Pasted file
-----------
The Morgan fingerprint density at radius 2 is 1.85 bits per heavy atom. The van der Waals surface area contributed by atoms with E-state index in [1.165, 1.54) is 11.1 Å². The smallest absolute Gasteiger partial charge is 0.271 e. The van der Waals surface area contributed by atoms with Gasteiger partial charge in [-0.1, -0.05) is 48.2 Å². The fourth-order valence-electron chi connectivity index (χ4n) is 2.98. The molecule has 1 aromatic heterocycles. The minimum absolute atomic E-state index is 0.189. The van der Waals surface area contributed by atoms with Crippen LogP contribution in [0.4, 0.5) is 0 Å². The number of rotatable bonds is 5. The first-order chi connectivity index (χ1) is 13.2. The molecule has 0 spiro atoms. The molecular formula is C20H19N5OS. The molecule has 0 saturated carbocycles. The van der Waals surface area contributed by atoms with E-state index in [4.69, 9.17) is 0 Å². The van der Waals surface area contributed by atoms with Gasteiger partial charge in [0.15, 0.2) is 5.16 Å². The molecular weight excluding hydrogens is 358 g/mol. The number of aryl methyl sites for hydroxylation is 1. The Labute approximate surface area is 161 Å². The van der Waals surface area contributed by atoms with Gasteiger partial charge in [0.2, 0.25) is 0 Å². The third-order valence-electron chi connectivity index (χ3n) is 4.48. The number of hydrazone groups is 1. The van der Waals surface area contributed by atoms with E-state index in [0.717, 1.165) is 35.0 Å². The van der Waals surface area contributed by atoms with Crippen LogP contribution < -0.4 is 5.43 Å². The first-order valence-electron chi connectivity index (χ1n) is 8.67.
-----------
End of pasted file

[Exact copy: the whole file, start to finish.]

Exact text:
The Morgan fingerprint density at radius 2 is 1.85 bits per heavy atom. The van der Waals surface area contributed by atoms with E-state index in [1.165, 1.54) is 11.1 Å². The smallest absolute Gasteiger partial charge is 0.271 e. The van der Waals surface area contributed by atoms with Gasteiger partial charge in [-0.1, -0.05) is 48.2 Å². The fourth-order valence-electron chi connectivity index (χ4n) is 2.98. The molecule has 1 aromatic heterocycles. The minimum absolute atomic E-state index is 0.189. The van der Waals surface area contributed by atoms with Crippen LogP contribution in [0.4, 0.5) is 0 Å². The number of rotatable bonds is 5. The first-order chi connectivity index (χ1) is 13.2. The molecule has 0 spiro atoms. The molecular formula is C20H19N5OS. The molecule has 0 saturated carbocycles. The van der Waals surface area contributed by atoms with E-state index in [4.69, 9.17) is 0 Å². The van der Waals surface area contributed by atoms with Gasteiger partial charge in [0.15, 0.2) is 5.16 Å². The molecular weight excluding hydrogens is 358 g/mol. The number of aryl methyl sites for hydroxylation is 1. The Labute approximate surface area is 161 Å². The van der Waals surface area contributed by atoms with Gasteiger partial charge in [0.2, 0.25) is 0 Å². The third-order valence-electron chi connectivity index (χ3n) is 4.48. The number of hydrazone groups is 1. The van der Waals surface area contributed by atoms with E-state index in [0.717, 1.165) is 35.0 Å². The van der Waals surface area contributed by atoms with Crippen LogP contribution < -0.4 is 5.43 Å². The first-order valence-electron chi connectivity index (χ1n) is 8.67.